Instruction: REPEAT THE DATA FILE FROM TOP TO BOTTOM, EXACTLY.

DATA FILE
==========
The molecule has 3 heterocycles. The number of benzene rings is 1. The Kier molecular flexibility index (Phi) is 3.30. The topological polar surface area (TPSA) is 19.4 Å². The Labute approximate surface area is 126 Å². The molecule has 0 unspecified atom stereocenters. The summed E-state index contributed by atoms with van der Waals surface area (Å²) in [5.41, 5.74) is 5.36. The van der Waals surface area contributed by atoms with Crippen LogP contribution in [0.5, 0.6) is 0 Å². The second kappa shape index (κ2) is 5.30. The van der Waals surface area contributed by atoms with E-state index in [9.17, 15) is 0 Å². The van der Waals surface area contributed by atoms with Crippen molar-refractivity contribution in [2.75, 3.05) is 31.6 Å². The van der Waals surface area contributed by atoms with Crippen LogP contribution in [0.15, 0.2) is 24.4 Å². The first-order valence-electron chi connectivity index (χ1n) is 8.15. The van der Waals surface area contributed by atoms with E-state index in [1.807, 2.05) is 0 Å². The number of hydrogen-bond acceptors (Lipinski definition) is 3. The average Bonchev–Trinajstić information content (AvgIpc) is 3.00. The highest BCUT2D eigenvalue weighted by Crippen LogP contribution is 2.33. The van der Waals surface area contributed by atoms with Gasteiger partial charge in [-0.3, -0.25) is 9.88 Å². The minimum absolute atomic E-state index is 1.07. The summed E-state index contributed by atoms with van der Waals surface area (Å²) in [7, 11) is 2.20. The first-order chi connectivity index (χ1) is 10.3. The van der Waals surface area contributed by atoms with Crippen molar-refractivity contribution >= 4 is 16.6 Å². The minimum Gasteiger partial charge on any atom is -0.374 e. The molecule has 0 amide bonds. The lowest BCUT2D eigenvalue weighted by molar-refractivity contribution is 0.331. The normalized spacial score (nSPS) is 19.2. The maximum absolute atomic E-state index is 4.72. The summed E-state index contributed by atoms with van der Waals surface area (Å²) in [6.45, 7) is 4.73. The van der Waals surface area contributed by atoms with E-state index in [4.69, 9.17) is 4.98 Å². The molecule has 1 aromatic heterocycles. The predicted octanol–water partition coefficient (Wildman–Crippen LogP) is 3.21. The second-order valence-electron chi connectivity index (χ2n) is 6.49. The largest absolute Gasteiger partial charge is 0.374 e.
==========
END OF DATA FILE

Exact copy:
The molecule has 3 heterocycles. The number of benzene rings is 1. The Kier molecular flexibility index (Phi) is 3.30. The topological polar surface area (TPSA) is 19.4 Å². The Labute approximate surface area is 126 Å². The molecule has 0 unspecified atom stereocenters. The summed E-state index contributed by atoms with van der Waals surface area (Å²) in [5.41, 5.74) is 5.36. The van der Waals surface area contributed by atoms with Crippen LogP contribution in [0.5, 0.6) is 0 Å². The second kappa shape index (κ2) is 5.30. The van der Waals surface area contributed by atoms with E-state index in [9.17, 15) is 0 Å². The van der Waals surface area contributed by atoms with Crippen molar-refractivity contribution in [2.75, 3.05) is 31.6 Å². The van der Waals surface area contributed by atoms with Crippen LogP contribution in [0.15, 0.2) is 24.4 Å². The first-order valence-electron chi connectivity index (χ1n) is 8.15. The van der Waals surface area contributed by atoms with E-state index in [1.807, 2.05) is 0 Å². The number of hydrogen-bond acceptors (Lipinski definition) is 3. The average Bonchev–Trinajstić information content (AvgIpc) is 3.00. The highest BCUT2D eigenvalue weighted by Crippen LogP contribution is 2.33. The van der Waals surface area contributed by atoms with Gasteiger partial charge in [-0.3, -0.25) is 9.88 Å². The minimum absolute atomic E-state index is 1.07. The summed E-state index contributed by atoms with van der Waals surface area (Å²) in [7, 11) is 2.20. The first-order chi connectivity index (χ1) is 10.3. The van der Waals surface area contributed by atoms with Crippen molar-refractivity contribution >= 4 is 16.6 Å². The minimum Gasteiger partial charge on any atom is -0.374 e. The molecule has 0 amide bonds. The lowest BCUT2D eigenvalue weighted by molar-refractivity contribution is 0.331. The normalized spacial score (nSPS) is 19.2. The maximum absolute atomic E-state index is 4.72. The summed E-state index contributed by atoms with van der Waals surface area (Å²) in [6.45, 7) is 4.73. The van der Waals surface area contributed by atoms with E-state index in [4.69, 9.17) is 4.98 Å². The molecule has 1 aromatic heterocycles. The predicted octanol–water partition coefficient (Wildman–Crippen LogP) is 3.21. The second-order valence-electron chi connectivity index (χ2n) is 6.49. The largest absolute Gasteiger partial charge is 0.374 e.